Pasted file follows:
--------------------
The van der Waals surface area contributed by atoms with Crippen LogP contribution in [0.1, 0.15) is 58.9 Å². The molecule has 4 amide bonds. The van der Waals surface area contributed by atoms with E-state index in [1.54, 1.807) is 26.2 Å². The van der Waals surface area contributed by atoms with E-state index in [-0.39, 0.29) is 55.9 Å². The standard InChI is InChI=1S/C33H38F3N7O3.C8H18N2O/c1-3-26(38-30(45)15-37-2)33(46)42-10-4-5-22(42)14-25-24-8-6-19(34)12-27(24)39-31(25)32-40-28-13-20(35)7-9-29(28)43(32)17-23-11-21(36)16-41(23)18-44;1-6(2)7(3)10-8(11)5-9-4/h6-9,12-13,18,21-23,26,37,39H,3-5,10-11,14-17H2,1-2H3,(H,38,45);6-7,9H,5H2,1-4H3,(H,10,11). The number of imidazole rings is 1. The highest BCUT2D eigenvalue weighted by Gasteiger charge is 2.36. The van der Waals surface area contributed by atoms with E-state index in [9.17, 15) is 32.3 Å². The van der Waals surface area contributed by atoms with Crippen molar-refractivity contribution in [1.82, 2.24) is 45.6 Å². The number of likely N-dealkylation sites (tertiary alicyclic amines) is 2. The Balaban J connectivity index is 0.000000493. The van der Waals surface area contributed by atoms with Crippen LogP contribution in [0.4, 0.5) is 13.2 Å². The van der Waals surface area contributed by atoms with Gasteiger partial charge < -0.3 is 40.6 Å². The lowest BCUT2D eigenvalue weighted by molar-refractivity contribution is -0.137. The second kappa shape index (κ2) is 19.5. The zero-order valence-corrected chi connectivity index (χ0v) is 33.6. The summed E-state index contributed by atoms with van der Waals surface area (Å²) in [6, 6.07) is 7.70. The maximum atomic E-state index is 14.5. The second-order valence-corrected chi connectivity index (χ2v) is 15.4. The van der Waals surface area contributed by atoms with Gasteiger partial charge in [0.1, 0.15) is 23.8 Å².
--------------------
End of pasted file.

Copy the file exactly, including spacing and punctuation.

The van der Waals surface area contributed by atoms with Crippen LogP contribution in [0.1, 0.15) is 58.9 Å². The molecule has 4 amide bonds. The van der Waals surface area contributed by atoms with E-state index in [1.54, 1.807) is 26.2 Å². The van der Waals surface area contributed by atoms with E-state index in [-0.39, 0.29) is 55.9 Å². The standard InChI is InChI=1S/C33H38F3N7O3.C8H18N2O/c1-3-26(38-30(45)15-37-2)33(46)42-10-4-5-22(42)14-25-24-8-6-19(34)12-27(24)39-31(25)32-40-28-13-20(35)7-9-29(28)43(32)17-23-11-21(36)16-41(23)18-44;1-6(2)7(3)10-8(11)5-9-4/h6-9,12-13,18,21-23,26,37,39H,3-5,10-11,14-17H2,1-2H3,(H,38,45);6-7,9H,5H2,1-4H3,(H,10,11). The number of imidazole rings is 1. The highest BCUT2D eigenvalue weighted by Gasteiger charge is 2.36. The van der Waals surface area contributed by atoms with E-state index in [9.17, 15) is 32.3 Å². The van der Waals surface area contributed by atoms with Crippen molar-refractivity contribution in [1.82, 2.24) is 45.6 Å². The number of likely N-dealkylation sites (tertiary alicyclic amines) is 2. The Balaban J connectivity index is 0.000000493. The van der Waals surface area contributed by atoms with Crippen LogP contribution in [0.4, 0.5) is 13.2 Å². The van der Waals surface area contributed by atoms with Gasteiger partial charge < -0.3 is 40.6 Å². The lowest BCUT2D eigenvalue weighted by molar-refractivity contribution is -0.137. The second kappa shape index (κ2) is 19.5. The zero-order valence-corrected chi connectivity index (χ0v) is 33.6. The summed E-state index contributed by atoms with van der Waals surface area (Å²) in [6, 6.07) is 7.70. The maximum atomic E-state index is 14.5. The second-order valence-corrected chi connectivity index (χ2v) is 15.4. The van der Waals surface area contributed by atoms with Gasteiger partial charge in [0.1, 0.15) is 23.8 Å².